days of grazing.
The new management has produced positive results
in B. bumidicola and D. ovalifolium. In seven months
of grazing, animal gains passed the annual gains for
the previous two years. Furthermore, individual gains
are excellent at this time, and if this trend continues
for the remaining four months of the year, it will be
possible to reach levels up to 900 kg liveweight per
year in this pasture. The sward is in excellent shape
with a 40% legume intimately mixed with the grass.
The Brachiaria decumbens and D. ovalifolium pasture


Table 4. Preliminary results of animal production levels in five associations under grazing until Sept., 1985,
Yurimaguas, Peru.
Stocking Rates Animal Gains Legume
Associations Rainy season Dry Season Kg/live weight/ha gm-head/d %
Brachiaria humidicola + 5.5 4.4 697.6 597.6 40
D. ovalifolium1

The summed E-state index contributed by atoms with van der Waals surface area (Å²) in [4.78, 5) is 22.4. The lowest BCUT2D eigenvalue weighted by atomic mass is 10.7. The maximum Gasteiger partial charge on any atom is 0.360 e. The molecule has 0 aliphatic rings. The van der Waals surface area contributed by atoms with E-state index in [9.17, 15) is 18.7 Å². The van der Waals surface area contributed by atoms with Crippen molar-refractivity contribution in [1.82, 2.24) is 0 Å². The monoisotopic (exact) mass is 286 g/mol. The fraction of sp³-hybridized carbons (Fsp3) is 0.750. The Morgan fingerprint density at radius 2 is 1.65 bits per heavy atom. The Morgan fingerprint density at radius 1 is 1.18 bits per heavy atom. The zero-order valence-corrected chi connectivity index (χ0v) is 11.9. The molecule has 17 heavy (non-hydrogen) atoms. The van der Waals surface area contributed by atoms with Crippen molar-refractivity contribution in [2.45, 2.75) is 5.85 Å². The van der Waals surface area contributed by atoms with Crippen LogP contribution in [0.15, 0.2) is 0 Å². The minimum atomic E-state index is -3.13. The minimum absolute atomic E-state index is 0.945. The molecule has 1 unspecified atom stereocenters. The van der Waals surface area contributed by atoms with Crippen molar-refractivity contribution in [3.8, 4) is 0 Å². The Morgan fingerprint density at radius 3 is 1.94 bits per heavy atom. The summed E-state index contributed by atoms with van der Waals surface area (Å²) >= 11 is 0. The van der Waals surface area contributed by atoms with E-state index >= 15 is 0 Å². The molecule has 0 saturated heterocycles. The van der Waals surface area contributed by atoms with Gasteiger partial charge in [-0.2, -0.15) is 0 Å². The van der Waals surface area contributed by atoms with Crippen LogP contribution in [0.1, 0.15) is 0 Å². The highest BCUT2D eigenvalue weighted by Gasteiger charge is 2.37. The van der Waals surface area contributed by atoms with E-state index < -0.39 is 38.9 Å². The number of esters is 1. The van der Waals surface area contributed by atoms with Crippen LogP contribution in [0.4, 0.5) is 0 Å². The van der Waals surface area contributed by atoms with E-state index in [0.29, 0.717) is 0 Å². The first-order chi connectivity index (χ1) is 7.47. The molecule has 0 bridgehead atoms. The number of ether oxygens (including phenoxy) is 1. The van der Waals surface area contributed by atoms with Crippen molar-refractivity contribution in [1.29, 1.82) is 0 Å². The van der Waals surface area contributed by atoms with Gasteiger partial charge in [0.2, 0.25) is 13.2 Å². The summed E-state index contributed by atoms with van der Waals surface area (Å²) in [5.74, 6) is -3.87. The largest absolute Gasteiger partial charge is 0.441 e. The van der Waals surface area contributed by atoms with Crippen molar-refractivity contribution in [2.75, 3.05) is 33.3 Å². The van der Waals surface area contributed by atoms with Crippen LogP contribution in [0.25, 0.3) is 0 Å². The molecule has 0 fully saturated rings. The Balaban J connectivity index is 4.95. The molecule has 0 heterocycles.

B. decumbens + 5.5 4.4 530.2 470.3 40
D. ovalifolium1
Centrosema pubescens 4381 4.4 4.4 399.4 419.8 100
A. gayanus + 3.3 3.3 387.2 751.4 20
C. macrocarpum 50662
A. gayanus + Stylosanthes 3.3 3.3 282 641.8 60
1 Grazing from January-September
2 Grazing from May-September

is once again showing the problems observed in 1984.
Although the grass appears to be doing well, the
animals are grazing only the legume and making little
use of the grass. This seems to indicate that this grass
is very sensitive to drought stress normally occurring
during the dry season. As a result, digestibility pro-
bably falls to levels preventing its consumption.
Measurements will be conducted to test this statement.
Centrosema appears likely to maintain the animal pro-
ductivity observed in 1984. The other two pastures
have only six months of evaluation and it is too early
to make any conclusions. A. gayanus + C. macrocar-
pum 5065 is well established with a 15% legume base.

1) To date, Centrosema pubescens 438 as a pure legume
and the B. bumidicola + D. ovalifolium mixture have
provided the best pastures in terms of individual animal
gains and kg/ha weight/ha.
2) The association of B. humidicola + D. ovalifolium